I have a wordpress install that I would like to tighten up the security on. I am reading the wordpress help page on hardening wordpress (https://wordpress.org/support/article/hardening-wordpress/#file-permissions) but I am not sure what is meant therein by

All files should be owned by your user account, and should be writable by you. Any file that needs write access from WordPress should be writable by the web server, if your hosting set up requires it, that may mean those files need to be group-owned by the user account used by the web server process.

The only access I have to the files on the server is by FTP, with which I can change the chmod numerical permissions (eg. 755, 644, etc) but I cannot affect the file owner or group.

Which is the quote referring to? Should I be able to change it via FTP? (im using filezilla at the moment)

1 Answer 1


»your user account« describes the system user of the remote host. Depending on the environment of your hosting provider, this is typically the same as the basic FTP account. In fact, it's a user on an operating system. So yes, you should be able to change it via FTP.

As there are typically many users working on one remote host, it's important to set the file permissions correctly. Rule of thumb: no one than you (your account) should have write permissions to any file or directory. Read-permissions should be granted to everyone, except for files with sensitive data (e.g. log files, database dumbs, all these could go with 600).

Why should everyone able to read files?

Assuming your provider configured apache as web server, the apache process runs under a separate system user (typically www-data). That means, to serve your content (attachments) to the world, the user www-data needs reading-permissions on these files. As your account and www-data normally doesn't share your default group, this means reading permissions to everyone (xx6, xx4).

And PHP files?

This depends on the PHP setup of your provider. If they configured PHP running in fast-CGI mode, the PHP interpreter runs normally with the privileges of your account. That means in theory, you could remove read-permissions of every php-file to anyone than you (600). But except for wp-config.php this doesn't really has any »hardening« benefit.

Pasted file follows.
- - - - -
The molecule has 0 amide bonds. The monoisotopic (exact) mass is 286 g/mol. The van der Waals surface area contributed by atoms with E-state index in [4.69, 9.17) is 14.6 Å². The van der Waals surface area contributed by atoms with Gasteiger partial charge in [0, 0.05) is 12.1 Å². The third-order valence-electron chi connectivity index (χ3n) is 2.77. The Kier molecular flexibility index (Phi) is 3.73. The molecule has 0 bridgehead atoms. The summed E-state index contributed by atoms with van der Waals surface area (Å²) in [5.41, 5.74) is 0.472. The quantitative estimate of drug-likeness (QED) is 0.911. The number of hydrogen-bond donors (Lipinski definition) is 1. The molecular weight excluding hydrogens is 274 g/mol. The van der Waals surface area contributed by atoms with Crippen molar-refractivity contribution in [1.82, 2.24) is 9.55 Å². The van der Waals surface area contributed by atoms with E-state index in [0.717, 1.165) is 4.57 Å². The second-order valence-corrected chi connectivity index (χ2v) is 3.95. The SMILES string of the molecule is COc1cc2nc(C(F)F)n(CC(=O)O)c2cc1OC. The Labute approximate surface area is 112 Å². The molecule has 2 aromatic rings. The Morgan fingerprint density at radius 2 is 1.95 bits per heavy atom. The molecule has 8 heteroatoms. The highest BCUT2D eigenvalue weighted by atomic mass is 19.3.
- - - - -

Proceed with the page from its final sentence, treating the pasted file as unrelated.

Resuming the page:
What is about wp-config/uploads?

If PHP runs in fCGI mode, default directory permissions (755) should totally be fine. If PHP runs as apache-module, it depends on the user/group management of your provider whether you need 775 or (in worst case) 777 for wp-content/uploads. If in doubt you should contact your provider and ask for the correct permissions.

Some words about these permissions:

File system permissions are handled with three classes: user, group and others and three independent permissions: execute, write and read.

Each file (or directory) is assigned to one user and one group. Here's an example: $ ls -la wp-config.php -rw-rw-r-- 1 david worker 1845 Jan 18 19:01 wp-config.php
This file wp-config.php belongs to the user david and the group worker. The symbolic notation of the files permission are read as:

  • user: rw (read & write) → 6
  • group: rw (read & write) → 6
  • others: r (read) → 4

In numeric notation that combines to 664. That means, user david is allowed to read and write the file, as he is the »owner« of the file. Any user which is in the group worker is also allowed to write to the file, as this is the group of the file. Anyone else (any user which is not david or in the group worker) is allowed to only read the file.

Some reference about file permissions: https://en.wikipedia.org/wiki/File_system_permissions

  • thanks for the info, I guess what I'm really asking is when you say 'system user' you mean the 'owner' permissions shown when I check the file permissions via FTP? (the only FTP account set up in my hosting panel) If so what then do Group Permissions relate to in terms of this article?
    – Toby
    Jan 20, 2016 at 13:03
  • To sum up, I think I mean: is there a difference between 'user permissions' and 'file permissions' in this case? Ta
    – Toby
    Jan 20, 2016 at 13:03
  • Well, user permissions are part of the file permissions. I extended my answer by a short explanation of the file permission system. Yes, owner permissions are the one of the user, that created the file (your system/ftp user). The meaning of group permissions depends on the permission management of your provider. Maybe you want to add an example on how the file permissions look like on your account (user, group, default permissions of file created by you).
    – David
    Jan 20, 2016 at 15:13

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